Tuesday, August 17, 2010

New SC Products Liability Decision

The South Carolina Supreme Court handed down a massive products liability decision in yesterday's advance sheets, Branham v. Ford Motor Company, Opinion Number 26860 (Aug. 16, 2010). The case can be found here and beginning on page 52 here. This opinion is over 40 pages long in the Advance Sheets, and a quick skim indicates that it may be a tutorial for years to come on South Carolina products liability law.

I have only had time for a quick skim, but the case involves the rollover of a 1987 Ford Bronco II 4x2 manufactured in 1986. At trial, a minor passenger brought suit against the driver and Ford, and the jury awarded $16 million in actual damages and $15 million in punitive damages. In its opinion, the South Carolina Supreme Court reverses and remands the findings of liability and award of actual damages. The bases for this decision are (1) that whether a product is defective is measured on the basis of information available at the time of manufacture, and post-manufacture evidence is generally not admissible, (2) the plaintiff introduced evidence of other incidents that was not substantially similar to the accident in dispute, and (3) the closing argument was a direct appeal to the passion and prejudice of the jury.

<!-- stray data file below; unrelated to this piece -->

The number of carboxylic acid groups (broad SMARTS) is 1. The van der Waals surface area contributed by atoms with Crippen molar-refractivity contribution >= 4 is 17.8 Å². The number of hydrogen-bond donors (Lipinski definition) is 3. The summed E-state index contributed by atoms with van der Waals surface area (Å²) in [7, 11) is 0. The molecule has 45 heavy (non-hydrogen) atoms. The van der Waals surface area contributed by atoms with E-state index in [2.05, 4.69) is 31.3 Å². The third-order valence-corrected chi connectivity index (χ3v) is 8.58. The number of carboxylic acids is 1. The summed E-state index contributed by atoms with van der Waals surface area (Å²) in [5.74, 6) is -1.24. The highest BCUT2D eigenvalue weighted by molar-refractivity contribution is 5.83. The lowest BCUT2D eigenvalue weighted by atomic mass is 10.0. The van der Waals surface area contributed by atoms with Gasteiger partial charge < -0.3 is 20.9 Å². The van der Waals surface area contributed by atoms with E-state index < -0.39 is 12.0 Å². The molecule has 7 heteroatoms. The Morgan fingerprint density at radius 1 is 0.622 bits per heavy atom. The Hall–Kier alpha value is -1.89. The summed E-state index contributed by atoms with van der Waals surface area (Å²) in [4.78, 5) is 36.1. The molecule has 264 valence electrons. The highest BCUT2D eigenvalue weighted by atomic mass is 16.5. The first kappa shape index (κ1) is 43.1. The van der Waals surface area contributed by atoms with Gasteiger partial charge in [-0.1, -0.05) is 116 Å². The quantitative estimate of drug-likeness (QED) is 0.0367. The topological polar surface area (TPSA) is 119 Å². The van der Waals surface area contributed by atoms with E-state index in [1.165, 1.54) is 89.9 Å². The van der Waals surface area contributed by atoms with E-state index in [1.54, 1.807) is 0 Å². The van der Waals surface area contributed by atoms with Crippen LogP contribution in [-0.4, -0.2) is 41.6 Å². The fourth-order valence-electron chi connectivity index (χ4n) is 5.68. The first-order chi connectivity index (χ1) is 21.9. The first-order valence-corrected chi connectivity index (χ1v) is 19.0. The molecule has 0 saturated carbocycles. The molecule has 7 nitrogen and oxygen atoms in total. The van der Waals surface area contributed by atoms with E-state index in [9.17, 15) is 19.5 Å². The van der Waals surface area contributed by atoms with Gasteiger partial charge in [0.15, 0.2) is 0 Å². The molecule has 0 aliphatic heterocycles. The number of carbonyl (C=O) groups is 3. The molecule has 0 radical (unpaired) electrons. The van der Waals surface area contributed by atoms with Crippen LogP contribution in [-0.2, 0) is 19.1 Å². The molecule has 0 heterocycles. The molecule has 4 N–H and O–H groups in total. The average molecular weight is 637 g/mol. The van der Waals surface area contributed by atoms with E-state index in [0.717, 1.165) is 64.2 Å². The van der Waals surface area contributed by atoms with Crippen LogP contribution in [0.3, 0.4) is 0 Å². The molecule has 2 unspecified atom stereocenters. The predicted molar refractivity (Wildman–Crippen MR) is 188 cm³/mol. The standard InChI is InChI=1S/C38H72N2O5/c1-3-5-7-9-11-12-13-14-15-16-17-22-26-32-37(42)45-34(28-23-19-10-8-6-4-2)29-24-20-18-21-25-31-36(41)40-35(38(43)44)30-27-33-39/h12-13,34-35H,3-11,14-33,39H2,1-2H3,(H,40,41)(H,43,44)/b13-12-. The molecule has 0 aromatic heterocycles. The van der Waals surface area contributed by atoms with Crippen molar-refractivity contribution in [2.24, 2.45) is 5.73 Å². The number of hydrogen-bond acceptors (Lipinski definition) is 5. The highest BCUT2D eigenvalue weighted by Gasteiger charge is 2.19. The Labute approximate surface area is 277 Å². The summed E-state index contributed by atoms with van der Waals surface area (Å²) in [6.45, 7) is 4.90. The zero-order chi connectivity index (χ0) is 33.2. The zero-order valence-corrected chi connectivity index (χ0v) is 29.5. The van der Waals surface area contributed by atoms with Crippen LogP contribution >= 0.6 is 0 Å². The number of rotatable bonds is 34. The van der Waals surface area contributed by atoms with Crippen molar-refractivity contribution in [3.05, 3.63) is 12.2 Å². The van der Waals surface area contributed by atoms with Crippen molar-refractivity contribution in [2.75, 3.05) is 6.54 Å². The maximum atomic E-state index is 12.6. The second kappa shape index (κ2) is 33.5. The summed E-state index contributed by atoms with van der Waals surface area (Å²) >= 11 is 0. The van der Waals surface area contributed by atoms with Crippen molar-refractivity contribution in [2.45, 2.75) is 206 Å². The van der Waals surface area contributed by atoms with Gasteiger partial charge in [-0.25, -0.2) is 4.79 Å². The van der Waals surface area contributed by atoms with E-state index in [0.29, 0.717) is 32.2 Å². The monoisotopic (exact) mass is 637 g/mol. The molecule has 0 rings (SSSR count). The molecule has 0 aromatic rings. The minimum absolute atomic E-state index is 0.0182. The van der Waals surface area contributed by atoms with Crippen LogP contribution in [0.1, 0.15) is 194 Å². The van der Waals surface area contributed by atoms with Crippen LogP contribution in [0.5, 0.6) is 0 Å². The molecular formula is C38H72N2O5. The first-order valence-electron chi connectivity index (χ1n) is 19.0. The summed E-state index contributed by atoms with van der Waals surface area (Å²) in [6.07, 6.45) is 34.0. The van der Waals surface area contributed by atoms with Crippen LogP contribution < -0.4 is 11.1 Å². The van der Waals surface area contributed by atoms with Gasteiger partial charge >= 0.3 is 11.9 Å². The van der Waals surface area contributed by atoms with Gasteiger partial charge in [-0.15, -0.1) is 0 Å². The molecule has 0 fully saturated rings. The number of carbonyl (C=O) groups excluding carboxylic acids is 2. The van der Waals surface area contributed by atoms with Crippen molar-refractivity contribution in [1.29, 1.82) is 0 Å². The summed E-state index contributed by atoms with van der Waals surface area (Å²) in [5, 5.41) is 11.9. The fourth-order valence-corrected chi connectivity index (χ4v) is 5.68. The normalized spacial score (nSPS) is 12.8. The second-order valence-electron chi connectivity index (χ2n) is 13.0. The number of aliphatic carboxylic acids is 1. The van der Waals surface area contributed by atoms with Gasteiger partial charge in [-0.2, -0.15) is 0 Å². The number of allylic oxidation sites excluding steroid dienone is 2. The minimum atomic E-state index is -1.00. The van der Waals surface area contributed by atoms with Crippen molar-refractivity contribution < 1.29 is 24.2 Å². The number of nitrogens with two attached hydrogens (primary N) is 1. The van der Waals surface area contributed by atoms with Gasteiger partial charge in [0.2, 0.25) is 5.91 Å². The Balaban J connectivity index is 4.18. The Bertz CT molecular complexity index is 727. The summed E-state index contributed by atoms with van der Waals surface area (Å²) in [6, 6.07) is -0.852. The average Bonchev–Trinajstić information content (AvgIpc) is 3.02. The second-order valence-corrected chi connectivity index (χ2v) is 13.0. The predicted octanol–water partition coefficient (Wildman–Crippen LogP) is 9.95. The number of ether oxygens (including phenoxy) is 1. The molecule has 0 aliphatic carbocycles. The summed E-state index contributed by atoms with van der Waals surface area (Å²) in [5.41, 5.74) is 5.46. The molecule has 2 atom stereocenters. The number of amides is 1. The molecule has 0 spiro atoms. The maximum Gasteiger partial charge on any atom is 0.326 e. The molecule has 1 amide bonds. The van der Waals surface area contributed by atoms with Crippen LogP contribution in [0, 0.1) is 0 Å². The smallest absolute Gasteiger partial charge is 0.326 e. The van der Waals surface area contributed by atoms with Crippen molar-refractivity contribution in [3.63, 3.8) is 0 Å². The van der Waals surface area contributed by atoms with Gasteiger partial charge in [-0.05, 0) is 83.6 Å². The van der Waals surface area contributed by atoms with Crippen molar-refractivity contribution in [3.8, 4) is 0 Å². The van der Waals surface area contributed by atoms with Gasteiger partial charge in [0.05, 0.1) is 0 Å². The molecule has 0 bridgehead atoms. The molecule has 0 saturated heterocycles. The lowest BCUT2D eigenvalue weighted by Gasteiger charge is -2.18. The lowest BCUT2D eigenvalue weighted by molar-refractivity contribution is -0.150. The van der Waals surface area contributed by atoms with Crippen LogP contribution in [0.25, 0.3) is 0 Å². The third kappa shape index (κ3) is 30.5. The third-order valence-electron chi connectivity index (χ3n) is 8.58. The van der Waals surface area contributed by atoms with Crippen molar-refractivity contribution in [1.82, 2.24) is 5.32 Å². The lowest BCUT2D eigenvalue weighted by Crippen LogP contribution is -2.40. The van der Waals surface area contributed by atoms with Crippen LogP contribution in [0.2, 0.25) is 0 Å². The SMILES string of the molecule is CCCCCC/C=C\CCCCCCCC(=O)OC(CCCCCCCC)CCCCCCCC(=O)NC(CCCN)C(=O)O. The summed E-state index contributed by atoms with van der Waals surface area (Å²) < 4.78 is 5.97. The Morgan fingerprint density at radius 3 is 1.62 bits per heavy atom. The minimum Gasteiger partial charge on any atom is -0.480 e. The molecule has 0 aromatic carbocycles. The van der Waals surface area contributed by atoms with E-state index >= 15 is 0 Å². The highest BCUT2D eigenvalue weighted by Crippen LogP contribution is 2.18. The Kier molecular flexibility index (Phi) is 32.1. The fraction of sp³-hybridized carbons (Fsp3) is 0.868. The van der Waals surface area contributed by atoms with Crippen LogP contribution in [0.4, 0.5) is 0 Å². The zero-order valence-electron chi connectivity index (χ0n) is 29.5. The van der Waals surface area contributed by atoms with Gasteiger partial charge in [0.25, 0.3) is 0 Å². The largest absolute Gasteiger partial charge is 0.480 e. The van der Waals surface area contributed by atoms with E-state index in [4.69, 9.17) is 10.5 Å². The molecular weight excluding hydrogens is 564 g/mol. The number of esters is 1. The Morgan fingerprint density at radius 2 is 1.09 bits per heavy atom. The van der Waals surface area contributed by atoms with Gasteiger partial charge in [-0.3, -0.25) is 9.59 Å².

Folks, this opinion has a TON of information relating to design defect theories, post-distribution evidence, admissibility of similar incidents, appropriateness of closing arguments, verdict forms, apportionment of fault among tortfeasors, actual and punitive damages, and "alignment of parties." And check out this language:

While the consumer expectations test fits well in manufacturing defect cases, we do agree with Ford that the test is ill-suited in design defect cases. We hold today that the exclusive test in a products liability design case is the risk-utility test with its requirement of showing a feasible alternative design. In doing so, we recognize our Legislature's presence in the area of strict liability for products liability.

We now have clear direction from South Carolina's Supreme Court on the consumer expectations and risk-utility tests (summarized here), and we also have clear direction on whether feasible alternative design is a required element (the subject of this post).

This case will definitely will be the subject of a forthcoming brief, but clearly it is one that will be required reading.

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